One of the many arresting images that emerged from this revolution is a photo-shopped close-up of a man’s chest, mid-costume change a-la-Superman. Except, underneath his unbuttoned shirt is not the iconic S (for Superman) but rather a luminous image of the million-strong demonstration in Tahrir square. This is how we all become heroes, by drawing on our considerable strength in numbers or transcendent power of The People.

The whole is greater…

Nor has it been a weakness that this has been a leaderless revolution, since people seem to have intuitively grasped, early on, that here the whole is greater than the sum of its parts. Wael Ghonim, a key figure in sparking the revolution online, wisely shirked this mantle and underscored the point in his address. Before a surging sea of demonstrators gathered in Tahrir Square (which earned back its name, Liberation Square) to grant the recently released activist a hero’s welcome, an emotional Ghonim spoke briefly and from the heart:

On 25 January 2011 we surprised ourselves as much as the rest of the world. Our passivity is legendary, and it has been said that the Sphinx is more likely to lose its temper, before the Egyptian people revolt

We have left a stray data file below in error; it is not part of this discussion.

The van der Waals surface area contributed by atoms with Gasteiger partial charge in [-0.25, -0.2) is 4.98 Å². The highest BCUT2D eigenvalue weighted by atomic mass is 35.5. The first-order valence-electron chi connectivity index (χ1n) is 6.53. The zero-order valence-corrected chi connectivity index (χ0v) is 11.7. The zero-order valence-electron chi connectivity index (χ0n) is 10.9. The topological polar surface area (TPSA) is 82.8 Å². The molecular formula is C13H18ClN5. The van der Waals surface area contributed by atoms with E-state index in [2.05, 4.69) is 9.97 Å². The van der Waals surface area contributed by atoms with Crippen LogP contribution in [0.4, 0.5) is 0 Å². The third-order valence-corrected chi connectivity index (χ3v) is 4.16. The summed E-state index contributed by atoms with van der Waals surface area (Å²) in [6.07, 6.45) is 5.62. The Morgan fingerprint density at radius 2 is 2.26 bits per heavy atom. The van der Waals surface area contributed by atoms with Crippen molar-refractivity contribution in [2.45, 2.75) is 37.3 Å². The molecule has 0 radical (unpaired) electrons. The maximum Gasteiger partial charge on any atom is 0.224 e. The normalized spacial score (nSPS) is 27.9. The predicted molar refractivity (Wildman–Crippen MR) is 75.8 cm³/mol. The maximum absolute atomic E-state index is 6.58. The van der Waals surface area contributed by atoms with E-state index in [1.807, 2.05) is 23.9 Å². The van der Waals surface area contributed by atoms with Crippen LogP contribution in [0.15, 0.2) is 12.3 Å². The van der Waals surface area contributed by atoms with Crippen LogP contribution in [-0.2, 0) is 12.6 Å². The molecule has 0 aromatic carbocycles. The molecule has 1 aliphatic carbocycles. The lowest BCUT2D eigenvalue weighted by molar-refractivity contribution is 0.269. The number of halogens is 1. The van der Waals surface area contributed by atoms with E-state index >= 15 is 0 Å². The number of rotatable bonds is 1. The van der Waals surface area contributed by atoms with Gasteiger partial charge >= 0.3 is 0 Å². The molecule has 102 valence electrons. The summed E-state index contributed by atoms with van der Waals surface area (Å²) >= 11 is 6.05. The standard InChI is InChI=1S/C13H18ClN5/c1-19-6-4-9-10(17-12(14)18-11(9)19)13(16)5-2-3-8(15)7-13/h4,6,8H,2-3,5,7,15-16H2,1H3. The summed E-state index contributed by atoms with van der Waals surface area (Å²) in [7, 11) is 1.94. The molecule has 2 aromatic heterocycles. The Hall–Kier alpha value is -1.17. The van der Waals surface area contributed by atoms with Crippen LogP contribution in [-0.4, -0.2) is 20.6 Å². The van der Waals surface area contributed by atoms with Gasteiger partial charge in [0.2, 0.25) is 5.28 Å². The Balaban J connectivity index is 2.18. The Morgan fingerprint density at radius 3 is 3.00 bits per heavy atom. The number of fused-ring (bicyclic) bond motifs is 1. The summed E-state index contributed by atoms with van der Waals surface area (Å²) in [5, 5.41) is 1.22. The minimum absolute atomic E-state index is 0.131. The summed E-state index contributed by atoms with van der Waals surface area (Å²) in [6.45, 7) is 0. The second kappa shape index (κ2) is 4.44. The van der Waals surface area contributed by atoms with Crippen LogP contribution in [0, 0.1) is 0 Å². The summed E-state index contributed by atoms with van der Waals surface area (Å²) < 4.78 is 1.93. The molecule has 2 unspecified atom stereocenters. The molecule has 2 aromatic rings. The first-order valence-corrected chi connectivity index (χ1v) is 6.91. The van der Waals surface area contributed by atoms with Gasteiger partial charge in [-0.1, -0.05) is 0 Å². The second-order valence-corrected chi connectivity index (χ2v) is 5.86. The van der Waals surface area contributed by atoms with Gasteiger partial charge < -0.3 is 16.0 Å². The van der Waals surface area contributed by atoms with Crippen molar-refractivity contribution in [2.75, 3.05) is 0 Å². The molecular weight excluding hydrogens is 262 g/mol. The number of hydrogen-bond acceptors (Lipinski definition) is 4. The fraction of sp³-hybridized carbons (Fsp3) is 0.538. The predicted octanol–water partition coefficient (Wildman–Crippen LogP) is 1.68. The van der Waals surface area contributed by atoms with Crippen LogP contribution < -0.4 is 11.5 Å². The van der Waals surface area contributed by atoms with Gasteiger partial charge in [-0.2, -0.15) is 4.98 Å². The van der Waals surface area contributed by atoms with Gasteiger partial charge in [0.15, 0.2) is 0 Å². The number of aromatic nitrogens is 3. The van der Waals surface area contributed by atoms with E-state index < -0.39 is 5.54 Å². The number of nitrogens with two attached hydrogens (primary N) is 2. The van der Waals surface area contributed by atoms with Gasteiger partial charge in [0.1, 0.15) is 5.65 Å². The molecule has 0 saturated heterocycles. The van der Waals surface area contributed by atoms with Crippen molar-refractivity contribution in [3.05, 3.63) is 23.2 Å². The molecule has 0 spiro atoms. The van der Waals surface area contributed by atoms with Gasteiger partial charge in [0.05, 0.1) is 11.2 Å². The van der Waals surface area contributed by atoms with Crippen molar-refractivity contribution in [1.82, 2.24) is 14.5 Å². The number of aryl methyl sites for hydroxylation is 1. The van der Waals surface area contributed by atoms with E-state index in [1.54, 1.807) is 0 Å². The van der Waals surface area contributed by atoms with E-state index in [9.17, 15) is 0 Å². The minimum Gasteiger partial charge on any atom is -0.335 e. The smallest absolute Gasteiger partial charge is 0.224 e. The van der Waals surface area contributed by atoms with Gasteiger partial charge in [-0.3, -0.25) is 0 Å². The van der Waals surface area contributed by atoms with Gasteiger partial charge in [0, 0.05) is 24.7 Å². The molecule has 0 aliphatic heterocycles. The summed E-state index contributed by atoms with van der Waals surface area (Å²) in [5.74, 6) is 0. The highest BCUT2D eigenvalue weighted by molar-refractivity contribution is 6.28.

‘This is not the time for individuals, or parties, or movements. It’s a time for all of us to say just one thing. Egypt above all.’ At which point he and the crowd chanted those three words several times: Egypt Above All. Egypt Above All. Egypt Above All!

Those, like myself, who watched from faraway parts of the world (where they thought they were building new lives) suddenly felt distances collapsing and were sucked into the vortex. It took an (inner)quake like this for us to realize that maybe ‘you can never go home again’ but you can never leave home, either. After having nearly lost hope in the possibility of change, I’m now beyond proud of all those gallant Egyptians cleaning our streets, literally and metaphorically, and paving the way for a Free Egypt – soon, now – where we may live with liberty and dignity.